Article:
At the start of the interview, Detective Boyle told Appellant that the investigation was in its infancy and that the detectives were just gathering information. Appellant was not read the Miranda warnings at that point. Over the next four hours, Appellant shared the information discussed in Division 1 above, and he gave the detectives permission to examine and download the contents of his cell phone. After Appellant repeatedly contradicted himself as well as other evidence, including his text messages, Detective Boyle informed him that “the pretense [of the conversation] had changed ․ [to] an in-custody interview” and that “right now [he was] not free to leave.” Detective Boyle then read Appellant the Miranda warnings, which Appellant said he understood. The detectives then resumed questioning Appellant for about five more hours, stopping when he said, “Now I will need my lawyer; I would like a lawyer now.”
A person is deemed to be in custody, requiring Miranda warnings before interrogation, when he is “(1) formally arrested or (2) restrained to the degree associated with a formal arrest.” DeVaughn v. State, 296 Ga. 475, 479, 769 S.E.2d 70 (2015) (citation and punctuation omitted). “Unless a reasonable person in the suspect's situation would perceive that he was in custody, Miranda warnings are not necessary.” Id. (citation and punctuation omitted). The record here supports a finding that Appellant's interview, to which he drove himself and which was conducted while he was unrestrained in an unlocked room that he occasionally left for breaks, was not custodial until Detective Boyle told him that he was no longer free to leave and read him the Miranda warnings. See, e.g., Drake v. State, 296 Ga. 286, 289-290, 766 S.E.2d 447 (2014) (concluding that a defendant was not in custody during the initial part of a series of video-recorded interviews when he willingly agreed to accompany officers to the police station, was initially told that he was not under arrest, was given food and water, and was not handcuffed or physically restrained until the police decided to arrest him and read him the Miranda warnings after he provided shifting accounts); Leslie v. State, 292 Ga. 368, 372, 738 S.E.2d 42 (2013) (concluding that a defendant was not in custody, and the police were not required to give him the Miranda warnings before starting to question him, when he drove himself to the police station, spoke with the investigator in an unlocked interview room, was not restrained, and was free to leave).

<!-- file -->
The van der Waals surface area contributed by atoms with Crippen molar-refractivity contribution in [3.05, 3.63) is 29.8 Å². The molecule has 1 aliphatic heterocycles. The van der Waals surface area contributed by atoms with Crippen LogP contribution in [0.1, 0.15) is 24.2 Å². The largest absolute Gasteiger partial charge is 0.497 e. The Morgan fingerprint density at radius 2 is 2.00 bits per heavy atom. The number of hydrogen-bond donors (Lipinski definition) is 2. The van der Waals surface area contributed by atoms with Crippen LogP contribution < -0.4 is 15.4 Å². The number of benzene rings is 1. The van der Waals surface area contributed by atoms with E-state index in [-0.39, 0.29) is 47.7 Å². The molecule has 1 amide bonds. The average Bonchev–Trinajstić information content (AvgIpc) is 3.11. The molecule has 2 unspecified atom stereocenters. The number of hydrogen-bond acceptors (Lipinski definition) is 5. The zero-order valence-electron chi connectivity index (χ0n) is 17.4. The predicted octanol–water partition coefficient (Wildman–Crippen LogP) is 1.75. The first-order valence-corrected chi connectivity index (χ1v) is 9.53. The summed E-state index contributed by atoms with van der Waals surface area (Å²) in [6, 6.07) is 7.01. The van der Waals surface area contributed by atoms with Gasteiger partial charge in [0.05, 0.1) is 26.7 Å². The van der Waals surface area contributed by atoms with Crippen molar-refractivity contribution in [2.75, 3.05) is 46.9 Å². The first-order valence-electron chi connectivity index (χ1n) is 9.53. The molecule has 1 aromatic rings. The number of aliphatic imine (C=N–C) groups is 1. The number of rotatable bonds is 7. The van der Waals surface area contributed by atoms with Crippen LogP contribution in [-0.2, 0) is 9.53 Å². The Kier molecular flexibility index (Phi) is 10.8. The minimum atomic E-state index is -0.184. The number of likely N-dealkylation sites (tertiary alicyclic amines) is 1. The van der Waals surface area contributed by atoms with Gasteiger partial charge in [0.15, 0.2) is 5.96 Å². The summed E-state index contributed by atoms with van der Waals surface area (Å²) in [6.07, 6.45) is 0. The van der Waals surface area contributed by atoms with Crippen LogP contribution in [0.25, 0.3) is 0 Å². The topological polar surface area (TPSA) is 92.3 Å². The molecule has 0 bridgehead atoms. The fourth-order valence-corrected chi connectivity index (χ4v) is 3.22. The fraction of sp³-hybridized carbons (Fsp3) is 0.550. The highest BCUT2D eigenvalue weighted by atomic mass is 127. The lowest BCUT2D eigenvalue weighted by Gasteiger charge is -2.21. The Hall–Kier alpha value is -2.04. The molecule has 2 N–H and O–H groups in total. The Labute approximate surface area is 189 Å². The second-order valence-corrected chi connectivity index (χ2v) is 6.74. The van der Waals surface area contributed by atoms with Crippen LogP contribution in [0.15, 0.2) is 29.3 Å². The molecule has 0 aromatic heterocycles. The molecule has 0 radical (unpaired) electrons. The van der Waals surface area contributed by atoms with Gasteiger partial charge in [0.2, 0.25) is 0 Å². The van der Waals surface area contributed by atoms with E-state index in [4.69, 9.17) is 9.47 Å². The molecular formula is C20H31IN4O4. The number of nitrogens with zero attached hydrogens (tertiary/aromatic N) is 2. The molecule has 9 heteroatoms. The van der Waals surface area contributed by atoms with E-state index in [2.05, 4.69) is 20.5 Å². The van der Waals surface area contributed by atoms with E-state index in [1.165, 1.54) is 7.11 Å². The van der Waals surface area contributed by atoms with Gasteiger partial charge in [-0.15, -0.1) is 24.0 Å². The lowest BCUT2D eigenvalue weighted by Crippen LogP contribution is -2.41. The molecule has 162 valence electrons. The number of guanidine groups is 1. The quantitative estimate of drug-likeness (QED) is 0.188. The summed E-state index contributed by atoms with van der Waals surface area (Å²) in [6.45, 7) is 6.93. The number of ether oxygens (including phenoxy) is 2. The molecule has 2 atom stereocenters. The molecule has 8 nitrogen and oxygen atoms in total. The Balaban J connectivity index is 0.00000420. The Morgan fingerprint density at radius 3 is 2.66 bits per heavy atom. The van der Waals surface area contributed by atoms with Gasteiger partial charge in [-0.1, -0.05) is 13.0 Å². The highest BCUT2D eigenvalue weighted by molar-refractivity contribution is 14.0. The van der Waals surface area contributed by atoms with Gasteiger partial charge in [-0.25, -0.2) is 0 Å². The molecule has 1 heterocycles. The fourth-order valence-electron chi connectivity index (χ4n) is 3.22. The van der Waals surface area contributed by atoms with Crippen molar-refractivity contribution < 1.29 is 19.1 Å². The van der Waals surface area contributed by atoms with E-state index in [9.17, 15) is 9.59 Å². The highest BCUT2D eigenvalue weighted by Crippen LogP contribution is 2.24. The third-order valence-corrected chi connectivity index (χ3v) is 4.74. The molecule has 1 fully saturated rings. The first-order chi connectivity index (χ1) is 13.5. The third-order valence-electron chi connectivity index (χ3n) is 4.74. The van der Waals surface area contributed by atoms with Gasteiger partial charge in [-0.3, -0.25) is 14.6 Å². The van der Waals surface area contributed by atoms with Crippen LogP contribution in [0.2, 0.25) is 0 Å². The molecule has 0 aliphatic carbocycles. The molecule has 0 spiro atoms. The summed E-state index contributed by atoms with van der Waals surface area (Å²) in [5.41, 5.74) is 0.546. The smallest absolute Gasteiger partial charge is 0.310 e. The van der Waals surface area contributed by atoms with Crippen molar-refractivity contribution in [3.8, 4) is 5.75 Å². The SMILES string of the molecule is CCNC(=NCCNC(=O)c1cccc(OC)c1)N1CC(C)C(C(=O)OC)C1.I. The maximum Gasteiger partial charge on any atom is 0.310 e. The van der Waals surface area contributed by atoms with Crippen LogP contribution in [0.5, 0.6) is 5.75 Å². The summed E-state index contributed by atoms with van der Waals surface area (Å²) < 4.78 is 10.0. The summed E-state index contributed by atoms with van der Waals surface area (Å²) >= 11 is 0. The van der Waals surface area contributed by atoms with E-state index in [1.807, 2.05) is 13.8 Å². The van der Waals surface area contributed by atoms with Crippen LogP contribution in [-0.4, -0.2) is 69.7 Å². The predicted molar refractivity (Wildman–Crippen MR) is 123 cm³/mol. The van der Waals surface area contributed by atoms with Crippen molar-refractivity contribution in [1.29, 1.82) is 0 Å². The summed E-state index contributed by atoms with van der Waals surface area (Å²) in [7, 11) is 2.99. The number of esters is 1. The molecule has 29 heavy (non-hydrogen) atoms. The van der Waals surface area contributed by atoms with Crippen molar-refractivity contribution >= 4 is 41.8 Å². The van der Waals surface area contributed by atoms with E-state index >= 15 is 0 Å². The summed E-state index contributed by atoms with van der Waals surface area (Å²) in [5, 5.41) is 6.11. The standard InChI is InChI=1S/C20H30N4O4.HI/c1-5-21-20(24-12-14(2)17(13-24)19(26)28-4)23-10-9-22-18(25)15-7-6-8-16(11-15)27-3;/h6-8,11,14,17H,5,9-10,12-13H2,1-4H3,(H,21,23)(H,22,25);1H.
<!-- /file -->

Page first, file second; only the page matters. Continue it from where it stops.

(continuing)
Thus, a motion to suppress the entire interview on the ground now proposed by Appellant would not clearly have succeeded, and his trial counsel was not ineffective in failing to make such a motion. See Evans v. State, 308 Ga. 582, 586, 842 S.E.2d 837 (2020) (“Where, as here, [a defendant] claims that trial counsel was deficient for failing to file a motion to suppress, the defendant must make a strong showing that the damaging evidence would have been suppressed had counsel made the motion.” (citation and punctuation omitted)).
(c) Appellant's final ineffective assistance claim is based on his trial counsel's alleged overall failure to prepare for trial. Although Appellant argues generally that his trial counsel failed to review discovery, misrepresented Georgia law, refused to question lay witnesses, and failed to question the credentials of the State's expert witnesses, Appellant does not identify any specific instances to support these broad allegations. Instead, the record and trial counsel's testimony at the motion for new trial hearing show that counsel reviewed discovery with Appellant, filed a successful motion to suppress bad character evidence, and cross-examined the witnesses. Thus, Appellant has failed to demonstrate either deficient performance or prejudice. See Lane v. State, 299 Ga. 791, 795-796, 792 S.E.2d 378 (2016) (“[Appellant] presents no evidence, or even assertion, as to what further investigation or preparation might have produced that would have made a difference in the outcome of his trial. Consequently, [Appellant] fails to show ineffective assistance of trial counsel on this ground.”); Tepanca v. State, 297 Ga. 47, 51, 771 S.E.2d 879 (2015) (“[Appellant] leaves this Court to engage in a guessing game as to how appellate counsel's representation, or rather lack thereof, might have amounted to ineffective assistance. Under these circumstances, [Appellant] has failed to show even a possibility of ineffective assistance[.]”).
1. Gibbons was killed in October 2014. In September 2015, a Greene County grand jury indicted Appellant for malice murder, two counts of felony murder, aggravated assault, possession of a firearm during the commission of a felony, and possession of a firearm by a convicted felon. At a trial from March 15 to 18, 2016, the jury found Appellant guilty of all counts. The trial court vacated both felony murder counts, merged the aggravated assault count, and sentenced Appellant to serve life in prison without parole for malice murder, five consecutive years for possession of a firearm during the commission of a felony, and five concurrent years for possession of a firearm by a convicted felon. Appellant filed a timely motion for new trial, which he amended with new counsel in December 2020. After an evidentiary hearing, the trial court denied the motion in March 2021. Appellant then filed a timely notice of appeal, and the case was docketed to the August 2021 term of this Court and submitted for a decision on the briefs.